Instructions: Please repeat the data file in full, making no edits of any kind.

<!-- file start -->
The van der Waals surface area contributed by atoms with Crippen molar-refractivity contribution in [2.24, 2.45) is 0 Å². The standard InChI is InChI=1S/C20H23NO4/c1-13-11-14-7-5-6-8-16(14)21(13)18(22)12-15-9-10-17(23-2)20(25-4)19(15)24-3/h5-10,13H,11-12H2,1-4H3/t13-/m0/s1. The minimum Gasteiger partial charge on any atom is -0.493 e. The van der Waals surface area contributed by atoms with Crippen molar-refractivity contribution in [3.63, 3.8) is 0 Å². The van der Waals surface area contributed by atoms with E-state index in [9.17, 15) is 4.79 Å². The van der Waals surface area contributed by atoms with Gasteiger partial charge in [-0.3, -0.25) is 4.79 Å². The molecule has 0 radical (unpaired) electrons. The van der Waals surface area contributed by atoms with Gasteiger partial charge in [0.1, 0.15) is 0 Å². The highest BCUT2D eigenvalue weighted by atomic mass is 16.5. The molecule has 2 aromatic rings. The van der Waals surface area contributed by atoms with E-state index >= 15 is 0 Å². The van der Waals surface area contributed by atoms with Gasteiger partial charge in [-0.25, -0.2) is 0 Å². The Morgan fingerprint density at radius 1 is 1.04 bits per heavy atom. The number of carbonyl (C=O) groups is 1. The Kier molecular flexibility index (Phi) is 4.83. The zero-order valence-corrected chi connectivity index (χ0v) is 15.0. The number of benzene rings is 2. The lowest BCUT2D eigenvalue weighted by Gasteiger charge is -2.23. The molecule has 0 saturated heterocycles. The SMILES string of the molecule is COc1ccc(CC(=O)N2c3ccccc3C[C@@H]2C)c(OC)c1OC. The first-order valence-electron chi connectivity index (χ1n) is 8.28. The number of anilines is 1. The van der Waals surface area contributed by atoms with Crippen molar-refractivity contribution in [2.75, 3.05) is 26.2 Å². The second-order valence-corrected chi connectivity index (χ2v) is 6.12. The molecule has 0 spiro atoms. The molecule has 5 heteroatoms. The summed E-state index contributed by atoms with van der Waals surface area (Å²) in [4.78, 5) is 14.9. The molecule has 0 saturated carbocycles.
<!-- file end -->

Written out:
The van der Waals surface area contributed by atoms with Crippen molar-refractivity contribution in [2.24, 2.45) is 0 Å². The standard InChI is InChI=1S/C20H23NO4/c1-13-11-14-7-5-6-8-16(14)21(13)18(22)12-15-9-10-17(23-2)20(25-4)19(15)24-3/h5-10,13H,11-12H2,1-4H3/t13-/m0/s1. The minimum Gasteiger partial charge on any atom is -0.493 e. The van der Waals surface area contributed by atoms with Crippen molar-refractivity contribution in [3.63, 3.8) is 0 Å². The van der Waals surface area contributed by atoms with E-state index in [9.17, 15) is 4.79 Å². The van der Waals surface area contributed by atoms with Gasteiger partial charge in [-0.3, -0.25) is 4.79 Å². The molecule has 0 radical (unpaired) electrons. The van der Waals surface area contributed by atoms with Gasteiger partial charge in [0.1, 0.15) is 0 Å². The highest BCUT2D eigenvalue weighted by atomic mass is 16.5. The molecule has 2 aromatic rings. The van der Waals surface area contributed by atoms with E-state index >= 15 is 0 Å². The van der Waals surface area contributed by atoms with Gasteiger partial charge in [-0.25, -0.2) is 0 Å². The Morgan fingerprint density at radius 1 is 1.04 bits per heavy atom. The number of carbonyl (C=O) groups is 1. The Kier molecular flexibility index (Phi) is 4.83. The zero-order valence-corrected chi connectivity index (χ0v) is 15.0. The number of benzene rings is 2. The lowest BCUT2D eigenvalue weighted by Gasteiger charge is -2.23. The molecule has 0 saturated heterocycles. The SMILES string of the molecule is COc1ccc(CC(=O)N2c3ccccc3C[C@@H]2C)c(OC)c1OC. The first-order valence-electron chi connectivity index (χ1n) is 8.28. The number of anilines is 1. The van der Waals surface area contributed by atoms with Crippen molar-refractivity contribution in [2.75, 3.05) is 26.2 Å². The second-order valence-corrected chi connectivity index (χ2v) is 6.12. The molecule has 0 spiro atoms. The molecule has 5 heteroatoms. The summed E-state index contributed by atoms with van der Waals surface area (Å²) in [4.78, 5) is 14.9. The molecule has 0 saturated carbocycles.